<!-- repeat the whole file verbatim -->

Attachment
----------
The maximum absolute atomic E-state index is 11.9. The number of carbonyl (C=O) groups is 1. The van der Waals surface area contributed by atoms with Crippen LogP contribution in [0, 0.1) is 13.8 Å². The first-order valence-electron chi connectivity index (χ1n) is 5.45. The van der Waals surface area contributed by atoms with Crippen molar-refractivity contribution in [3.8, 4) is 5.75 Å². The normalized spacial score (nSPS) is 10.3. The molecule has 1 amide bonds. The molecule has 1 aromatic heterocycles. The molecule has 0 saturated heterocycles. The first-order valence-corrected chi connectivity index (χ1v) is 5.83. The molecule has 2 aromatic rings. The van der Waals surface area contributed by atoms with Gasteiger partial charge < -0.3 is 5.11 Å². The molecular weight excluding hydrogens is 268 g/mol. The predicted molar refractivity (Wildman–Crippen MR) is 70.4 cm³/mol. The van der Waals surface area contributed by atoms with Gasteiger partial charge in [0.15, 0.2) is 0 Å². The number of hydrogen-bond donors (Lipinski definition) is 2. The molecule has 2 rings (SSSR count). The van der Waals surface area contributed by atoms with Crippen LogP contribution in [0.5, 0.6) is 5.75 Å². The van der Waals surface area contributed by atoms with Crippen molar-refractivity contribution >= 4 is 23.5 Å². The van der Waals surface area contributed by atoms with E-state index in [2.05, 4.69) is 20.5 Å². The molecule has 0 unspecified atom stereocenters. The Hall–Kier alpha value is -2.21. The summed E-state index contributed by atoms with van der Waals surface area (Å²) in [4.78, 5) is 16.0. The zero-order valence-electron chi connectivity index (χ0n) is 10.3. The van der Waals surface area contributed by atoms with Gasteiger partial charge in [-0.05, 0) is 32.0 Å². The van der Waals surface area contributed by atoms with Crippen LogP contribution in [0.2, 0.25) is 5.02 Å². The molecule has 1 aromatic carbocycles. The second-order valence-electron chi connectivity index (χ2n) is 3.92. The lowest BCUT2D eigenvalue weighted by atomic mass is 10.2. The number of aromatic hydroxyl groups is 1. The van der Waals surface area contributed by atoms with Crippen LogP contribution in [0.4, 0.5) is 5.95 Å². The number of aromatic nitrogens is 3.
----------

The maximum absolute atomic E-state index is 11.9. The number of carbonyl (C=O) groups is 1. The van der Waals surface area contributed by atoms with Crippen LogP contribution in [0, 0.1) is 13.8 Å². The first-order valence-electron chi connectivity index (χ1n) is 5.45. The van der Waals surface area contributed by atoms with Crippen molar-refractivity contribution in [3.8, 4) is 5.75 Å². The normalized spacial score (nSPS) is 10.3. The molecule has 1 amide bonds. The molecule has 1 aromatic heterocycles. The molecule has 0 saturated heterocycles. The first-order valence-corrected chi connectivity index (χ1v) is 5.83. The molecule has 2 aromatic rings. The van der Waals surface area contributed by atoms with Gasteiger partial charge < -0.3 is 5.11 Å². The molecular weight excluding hydrogens is 268 g/mol. The predicted molar refractivity (Wildman–Crippen MR) is 70.4 cm³/mol. The van der Waals surface area contributed by atoms with Gasteiger partial charge in [0.15, 0.2) is 0 Å². The number of hydrogen-bond donors (Lipinski definition) is 2. The molecule has 2 rings (SSSR count). The van der Waals surface area contributed by atoms with Crippen LogP contribution in [0.5, 0.6) is 5.75 Å². The van der Waals surface area contributed by atoms with Crippen molar-refractivity contribution >= 4 is 23.5 Å². The van der Waals surface area contributed by atoms with E-state index in [2.05, 4.69) is 20.5 Å². The molecule has 0 unspecified atom stereocenters. The Hall–Kier alpha value is -2.21. The summed E-state index contributed by atoms with van der Waals surface area (Å²) in [4.78, 5) is 16.0. The zero-order valence-electron chi connectivity index (χ0n) is 10.3. The van der Waals surface area contributed by atoms with Gasteiger partial charge in [-0.05, 0) is 32.0 Å². The van der Waals surface area contributed by atoms with Crippen LogP contribution in [0.2, 0.25) is 5.02 Å². The molecule has 1 aromatic carbocycles. The second-order valence-electron chi connectivity index (χ2n) is 3.92. The lowest BCUT2D eigenvalue weighted by atomic mass is 10.2. The number of aromatic hydroxyl groups is 1. The van der Waals surface area contributed by atoms with Crippen LogP contribution in [0.4, 0.5) is 5.95 Å². The number of aromatic nitrogens is 3.